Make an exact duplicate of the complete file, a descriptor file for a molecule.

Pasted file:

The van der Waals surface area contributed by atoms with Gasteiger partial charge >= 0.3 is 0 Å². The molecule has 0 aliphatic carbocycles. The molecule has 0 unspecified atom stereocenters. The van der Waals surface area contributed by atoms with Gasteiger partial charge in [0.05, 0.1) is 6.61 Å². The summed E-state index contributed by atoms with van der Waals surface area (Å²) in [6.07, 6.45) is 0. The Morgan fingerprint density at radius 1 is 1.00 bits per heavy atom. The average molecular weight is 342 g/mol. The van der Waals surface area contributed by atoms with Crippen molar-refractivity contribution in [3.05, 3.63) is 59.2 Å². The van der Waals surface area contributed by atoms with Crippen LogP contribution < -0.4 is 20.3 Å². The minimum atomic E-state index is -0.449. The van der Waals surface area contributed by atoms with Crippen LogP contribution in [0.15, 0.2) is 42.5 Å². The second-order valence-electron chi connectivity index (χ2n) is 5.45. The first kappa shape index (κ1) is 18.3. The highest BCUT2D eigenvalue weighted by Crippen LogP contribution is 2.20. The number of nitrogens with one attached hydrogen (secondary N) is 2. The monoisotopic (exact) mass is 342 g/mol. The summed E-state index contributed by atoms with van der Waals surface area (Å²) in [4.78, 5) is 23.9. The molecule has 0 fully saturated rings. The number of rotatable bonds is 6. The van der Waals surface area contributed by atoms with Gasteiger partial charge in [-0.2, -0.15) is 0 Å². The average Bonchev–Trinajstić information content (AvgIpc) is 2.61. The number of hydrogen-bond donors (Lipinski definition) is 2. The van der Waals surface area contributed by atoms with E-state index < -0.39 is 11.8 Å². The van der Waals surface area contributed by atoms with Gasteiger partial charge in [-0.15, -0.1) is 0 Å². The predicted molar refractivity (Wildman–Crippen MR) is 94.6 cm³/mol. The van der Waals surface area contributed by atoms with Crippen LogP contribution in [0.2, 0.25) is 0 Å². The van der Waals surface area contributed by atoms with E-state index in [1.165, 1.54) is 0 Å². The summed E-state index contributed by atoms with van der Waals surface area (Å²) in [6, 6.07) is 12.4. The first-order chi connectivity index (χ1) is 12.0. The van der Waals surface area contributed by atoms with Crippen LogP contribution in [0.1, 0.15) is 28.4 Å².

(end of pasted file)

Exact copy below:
The van der Waals surface area contributed by atoms with Gasteiger partial charge >= 0.3 is 0 Å². The molecule has 0 aliphatic carbocycles. The molecule has 0 unspecified atom stereocenters. The van der Waals surface area contributed by atoms with Gasteiger partial charge in [0.05, 0.1) is 6.61 Å². The summed E-state index contributed by atoms with van der Waals surface area (Å²) in [6.07, 6.45) is 0. The Morgan fingerprint density at radius 1 is 1.00 bits per heavy atom. The average molecular weight is 342 g/mol. The van der Waals surface area contributed by atoms with Crippen molar-refractivity contribution in [3.05, 3.63) is 59.2 Å². The van der Waals surface area contributed by atoms with Crippen LogP contribution < -0.4 is 20.3 Å². The minimum atomic E-state index is -0.449. The van der Waals surface area contributed by atoms with Crippen LogP contribution in [0.15, 0.2) is 42.5 Å². The second-order valence-electron chi connectivity index (χ2n) is 5.45. The first kappa shape index (κ1) is 18.3. The highest BCUT2D eigenvalue weighted by Crippen LogP contribution is 2.20. The number of nitrogens with one attached hydrogen (secondary N) is 2. The monoisotopic (exact) mass is 342 g/mol. The summed E-state index contributed by atoms with van der Waals surface area (Å²) in [4.78, 5) is 23.9. The molecule has 0 fully saturated rings. The number of rotatable bonds is 6. The van der Waals surface area contributed by atoms with Gasteiger partial charge in [-0.2, -0.15) is 0 Å². The average Bonchev–Trinajstić information content (AvgIpc) is 2.61. The number of hydrogen-bond donors (Lipinski definition) is 2. The van der Waals surface area contributed by atoms with E-state index < -0.39 is 11.8 Å². The van der Waals surface area contributed by atoms with Gasteiger partial charge in [-0.15, -0.1) is 0 Å². The predicted molar refractivity (Wildman–Crippen MR) is 94.6 cm³/mol. The van der Waals surface area contributed by atoms with Crippen LogP contribution in [0.2, 0.25) is 0 Å². The van der Waals surface area contributed by atoms with E-state index in [1.165, 1.54) is 0 Å². The summed E-state index contributed by atoms with van der Waals surface area (Å²) in [6, 6.07) is 12.4. The first-order chi connectivity index (χ1) is 12.0. The van der Waals surface area contributed by atoms with Crippen LogP contribution in [0.1, 0.15) is 28.4 Å².